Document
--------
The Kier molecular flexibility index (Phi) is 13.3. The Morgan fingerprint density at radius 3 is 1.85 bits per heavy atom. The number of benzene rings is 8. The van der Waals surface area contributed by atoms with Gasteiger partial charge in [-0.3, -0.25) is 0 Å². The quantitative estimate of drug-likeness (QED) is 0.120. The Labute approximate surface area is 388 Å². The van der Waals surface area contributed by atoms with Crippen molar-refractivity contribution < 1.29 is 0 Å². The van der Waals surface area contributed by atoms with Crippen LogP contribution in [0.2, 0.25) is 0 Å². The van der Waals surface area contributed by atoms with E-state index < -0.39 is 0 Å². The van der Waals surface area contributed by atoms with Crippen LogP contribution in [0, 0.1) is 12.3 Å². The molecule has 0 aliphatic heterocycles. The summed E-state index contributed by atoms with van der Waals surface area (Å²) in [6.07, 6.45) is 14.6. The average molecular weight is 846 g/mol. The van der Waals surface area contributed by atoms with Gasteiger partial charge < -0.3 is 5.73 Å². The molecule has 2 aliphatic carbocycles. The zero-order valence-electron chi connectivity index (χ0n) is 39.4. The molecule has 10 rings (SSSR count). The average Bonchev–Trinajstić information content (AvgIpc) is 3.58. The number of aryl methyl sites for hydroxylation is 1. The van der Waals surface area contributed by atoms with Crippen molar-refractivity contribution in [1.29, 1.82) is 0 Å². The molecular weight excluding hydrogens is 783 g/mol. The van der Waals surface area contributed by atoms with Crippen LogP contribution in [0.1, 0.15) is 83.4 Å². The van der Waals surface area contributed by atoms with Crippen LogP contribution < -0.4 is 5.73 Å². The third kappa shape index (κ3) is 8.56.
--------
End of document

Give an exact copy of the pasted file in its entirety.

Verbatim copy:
The Kier molecular flexibility index (Phi) is 13.3. The Morgan fingerprint density at radius 3 is 1.85 bits per heavy atom. The number of benzene rings is 8. The van der Waals surface area contributed by atoms with Gasteiger partial charge in [-0.3, -0.25) is 0 Å². The quantitative estimate of drug-likeness (QED) is 0.120. The Labute approximate surface area is 388 Å². The van der Waals surface area contributed by atoms with Crippen molar-refractivity contribution < 1.29 is 0 Å². The van der Waals surface area contributed by atoms with Crippen LogP contribution in [0.2, 0.25) is 0 Å². The van der Waals surface area contributed by atoms with E-state index < -0.39 is 0 Å². The van der Waals surface area contributed by atoms with Crippen LogP contribution in [0, 0.1) is 12.3 Å². The molecule has 0 aliphatic heterocycles. The summed E-state index contributed by atoms with van der Waals surface area (Å²) in [6.07, 6.45) is 14.6. The average molecular weight is 846 g/mol. The van der Waals surface area contributed by atoms with Gasteiger partial charge < -0.3 is 5.73 Å². The molecule has 2 aliphatic carbocycles. The zero-order valence-electron chi connectivity index (χ0n) is 39.4. The molecule has 10 rings (SSSR count). The average Bonchev–Trinajstić information content (AvgIpc) is 3.58. The number of aryl methyl sites for hydroxylation is 1. The van der Waals surface area contributed by atoms with Crippen molar-refractivity contribution in [1.29, 1.82) is 0 Å². The molecular weight excluding hydrogens is 783 g/mol. The van der Waals surface area contributed by atoms with Crippen LogP contribution in [0.1, 0.15) is 83.4 Å². The van der Waals surface area contributed by atoms with Crippen LogP contribution < -0.4 is 5.73 Å². The third kappa shape index (κ3) is 8.56.